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J.S. Monroe / Jon Stock Books In Order

Publication Order of Daniel Marchant Books

Dead Spy Running (2009)Hardcover  Paperback  Kindle
Games Traitors Play (2011)Hardcover  Paperback  Kindle
Dirty Little Secret (2012)Hardcover  Paperback  Kindle

Publication Order of Standalone Novels

The Riot Act (1997)Hardcover  Paperback  Kindle
The Cardamom Club (2003)Hardcover  Paperback  Kindle
Find Me (2017)Hardcover  Paperback  Kindle
Forget My Name (2018)Hardcover  Paperback  Kindle
The Last Thing She Remembers (2018)Hardcover  Paperback  Kindle
The Other You (2020)Hardcover  Paperback  Kindle

Jon Stock is a thriller author from England who also writes mystery novels under the pseudonym JS Monroe. He is a former journalist turned full-time author that has worked for a variety of publications including the Daily Telegraph’s Weekend Section that he wrote for five years between 2005 and 2010. His first piece of non-fiction was the 1997 published “The Riot Act.” He would quit his job at The Telegraph in 2010 as he went to write a series of detective thrillers starting with “Dead Spy Running.” He also worked for several other publications including The Week Magazine and as a foreign correspondent reporting from Cochin, Kerala for “The Daily Telegraph.” As Jon Stock, he has more than six novels in the “Daniel Marchant” series of psychological thriller novels among several single standing titles. He has also written several mystery novels under the pseudonym JS Monroe the first of which was the 2017 published title “Find Me.” He currently lives with his wife and children in Wiltshire.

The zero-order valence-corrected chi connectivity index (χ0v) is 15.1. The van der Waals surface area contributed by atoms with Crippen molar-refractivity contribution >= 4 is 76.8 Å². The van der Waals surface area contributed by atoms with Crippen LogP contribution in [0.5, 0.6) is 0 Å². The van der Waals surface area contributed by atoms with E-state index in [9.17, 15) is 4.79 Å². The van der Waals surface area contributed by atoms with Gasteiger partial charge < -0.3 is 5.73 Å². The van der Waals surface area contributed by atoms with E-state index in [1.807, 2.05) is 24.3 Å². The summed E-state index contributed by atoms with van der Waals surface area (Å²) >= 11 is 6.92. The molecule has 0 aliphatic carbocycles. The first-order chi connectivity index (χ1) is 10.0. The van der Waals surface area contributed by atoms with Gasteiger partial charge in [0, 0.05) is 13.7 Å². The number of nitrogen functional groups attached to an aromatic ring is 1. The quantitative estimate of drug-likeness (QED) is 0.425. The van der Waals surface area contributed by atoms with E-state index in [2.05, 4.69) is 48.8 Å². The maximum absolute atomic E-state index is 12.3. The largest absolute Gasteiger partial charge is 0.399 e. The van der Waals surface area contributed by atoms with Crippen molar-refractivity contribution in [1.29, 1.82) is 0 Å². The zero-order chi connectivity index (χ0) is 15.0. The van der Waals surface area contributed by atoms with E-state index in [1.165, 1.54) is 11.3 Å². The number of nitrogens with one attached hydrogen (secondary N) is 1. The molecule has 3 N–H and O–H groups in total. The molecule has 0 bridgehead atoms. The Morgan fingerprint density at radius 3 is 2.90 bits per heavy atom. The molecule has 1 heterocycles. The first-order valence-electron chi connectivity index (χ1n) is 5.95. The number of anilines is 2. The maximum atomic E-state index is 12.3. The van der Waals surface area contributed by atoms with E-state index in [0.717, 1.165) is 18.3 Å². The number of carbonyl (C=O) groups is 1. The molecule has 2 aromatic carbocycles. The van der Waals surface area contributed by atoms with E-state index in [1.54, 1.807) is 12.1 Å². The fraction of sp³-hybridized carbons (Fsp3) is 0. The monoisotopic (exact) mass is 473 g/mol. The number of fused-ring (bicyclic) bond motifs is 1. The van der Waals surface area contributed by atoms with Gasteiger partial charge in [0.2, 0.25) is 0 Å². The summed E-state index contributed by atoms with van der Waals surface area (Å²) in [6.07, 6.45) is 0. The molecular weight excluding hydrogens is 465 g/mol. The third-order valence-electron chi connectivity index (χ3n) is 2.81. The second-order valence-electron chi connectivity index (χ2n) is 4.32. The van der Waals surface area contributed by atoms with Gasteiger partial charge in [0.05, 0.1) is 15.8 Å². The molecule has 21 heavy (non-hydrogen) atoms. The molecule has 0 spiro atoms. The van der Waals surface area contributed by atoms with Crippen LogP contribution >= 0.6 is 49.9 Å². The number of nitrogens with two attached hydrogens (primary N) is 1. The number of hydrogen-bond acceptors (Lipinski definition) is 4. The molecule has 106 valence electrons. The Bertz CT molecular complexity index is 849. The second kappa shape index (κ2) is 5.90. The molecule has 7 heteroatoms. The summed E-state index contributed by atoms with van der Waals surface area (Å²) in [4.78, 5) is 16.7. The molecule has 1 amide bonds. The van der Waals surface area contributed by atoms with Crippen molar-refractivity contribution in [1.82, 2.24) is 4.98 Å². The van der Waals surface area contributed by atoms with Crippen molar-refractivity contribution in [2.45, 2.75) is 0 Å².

Having been known for writing psychological thrillers he decided to change his name and adopt a pseudonym when writing mysteries. While he did not make his identity a huge secret while writing as JS Monroe, the publishers were not informed that the author of the thriller “Find Me” was Jan Stock. The reason for taking up the pseudonym of J.S Monroe was not about identity but rather about differentiating the two genres he was writing in. It was more about branding than anything else though his new publisher has also reissued his Jon Stock titles under J.S. Monroe.

Jon Stock is a voracious consumer of books and he has said that he reads almost anything he can find his hands on. However, he prefers the literary works of writers such as Eimear McBride when he is writing his thrillers. The reason for this is that he does not want to become envious or distracted and hence literary and nonfiction works are the best in such times. He also reads non-fiction works by authors such as Adrian Owen who explores the relationship between life and death, consciousness, mind, and brain. As for his interest in writing and authorship, it was something that just happened though he always had a way with words. As a young adult, he had attended Magdalene College in Cambridge, where he graduated with a degree in English about a decade before he published The Riot Act. After graduation, he had kept himself busy with freelance journalism while also writing on the side. He started out writing feature articles and opinion pieces in the magazines and newspapers and it was thus a natural progression to telling stories in novel format. Jon had always loved to read psychological thrillers and hence that is what he started with until he decided to try something new as JS Monroe in 2017. He believed he had done almost everything he could with the genre and since at that time he had been into neuroscience started writing the manuscript for “Find Me.” In his novels as Monroe, he explores themes of identity and memory through new and fascinating lenses.